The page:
By Mhlomuli Ncube
Family, friends & Bulawayo Minister of State Honourable Judith Ncube are remembering the late Father Zimbabwe, Vice President Dr Joshua Nkomo at his Matshamhlope home in Bulawayo. The place which has been turned into a museum has various artefacts speaking on the late leader’s life as well as that of his late wife Mama Mafuyane.
Father Zimbabwe passed on this day in 1999.
The serenity around the House speaks volumes of what I have heard and read about the late nationalist. Those gathered at this residence also resemble an angelic semblance as the preacher continues to make reference to the “love one another, scripture”. It is not by coincidence that he had to read it, this is remembering the life of a man who thrived in love and was seen off in love when he passed away 21 years ago on the first of July in 1999.
The master of ceremonies Dumisani Nkomo, is a nephew, the son of Edward Nkomo, brother to Umdala Wethu. All in the audience are captivated by his reference to the late nationalist as “your father.” I would not personally allow sharing such a huge figure with anybody if he was in my family. This is the story of a man who while serving the nation managed to stay close to the hearts of his people. By any standards, even the former vice president’s home in Matshamhlophe, is not even imposing. One may just write it off with no second thought, save for its visible Joshua Mqabuko Nkomo Museum signage by the gate.
A devout Catholic in his day, the commemorations is also presided over by Father Jeremy Dube of the same church.
“Let us remember him for his love,” it hits me right in the face then how love can still be transferred across generations while still being pasted on the back of this nationalist who cemented it like this.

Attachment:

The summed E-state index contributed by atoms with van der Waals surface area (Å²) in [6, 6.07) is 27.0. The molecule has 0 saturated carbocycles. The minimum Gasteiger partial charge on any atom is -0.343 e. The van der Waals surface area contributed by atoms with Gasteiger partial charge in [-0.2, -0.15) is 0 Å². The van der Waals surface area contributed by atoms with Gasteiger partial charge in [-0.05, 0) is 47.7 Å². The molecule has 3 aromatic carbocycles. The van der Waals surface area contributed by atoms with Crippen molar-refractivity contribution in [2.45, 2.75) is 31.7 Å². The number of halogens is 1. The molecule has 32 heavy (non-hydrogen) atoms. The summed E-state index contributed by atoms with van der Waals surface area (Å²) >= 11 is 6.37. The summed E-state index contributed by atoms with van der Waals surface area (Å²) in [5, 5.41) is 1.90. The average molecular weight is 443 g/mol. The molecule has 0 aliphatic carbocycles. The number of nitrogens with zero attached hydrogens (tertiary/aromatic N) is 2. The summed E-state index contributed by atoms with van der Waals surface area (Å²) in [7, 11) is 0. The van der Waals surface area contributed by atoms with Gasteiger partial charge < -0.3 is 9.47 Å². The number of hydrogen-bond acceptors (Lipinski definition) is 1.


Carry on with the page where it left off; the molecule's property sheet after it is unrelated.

Elderly men of his generation stand up to share their thoughts too. Interesting that even after so many years, they still shed tears as if Umdala Wethu did farewell just yesterday. And I repeat to myself as the communion is passed around, this is a story of love, a legacy of cementing relations, a testimony of a life lived for others.
I spot the most senior civil servant in Bulawayo, the resident minister Judith Ncube. She is among the crowds and without a presence at all as if to typify the Father Zimbabwe life where all just had to be as humble as him. In his life, he was known for drawing all to him and even greeting neighbours across the fence. I have only heard those stories but from the testimonies here and the conduct of the people at this gathering, I can vouch it is true.
There is something about the Nyongolo clan elders seated here also. Besides the physical resemblance to the late, the dignity with which they have preserved their late’s memory is telling on its own. Perhaps it is a story for another day but today: the Father Zimbabwe memory is being lived in a very beautiful way across the nation. No soul had impacted me so much though never having met him face to face. This is the story of his life, it is a story of love and sacrifice. It is a story that was written in the stars, raised humbly in both rural and urban environments, watered in the struggle and in post-independence Zimbabwe, yet continues to be read as if it is new. Long live Father Zimbabwe!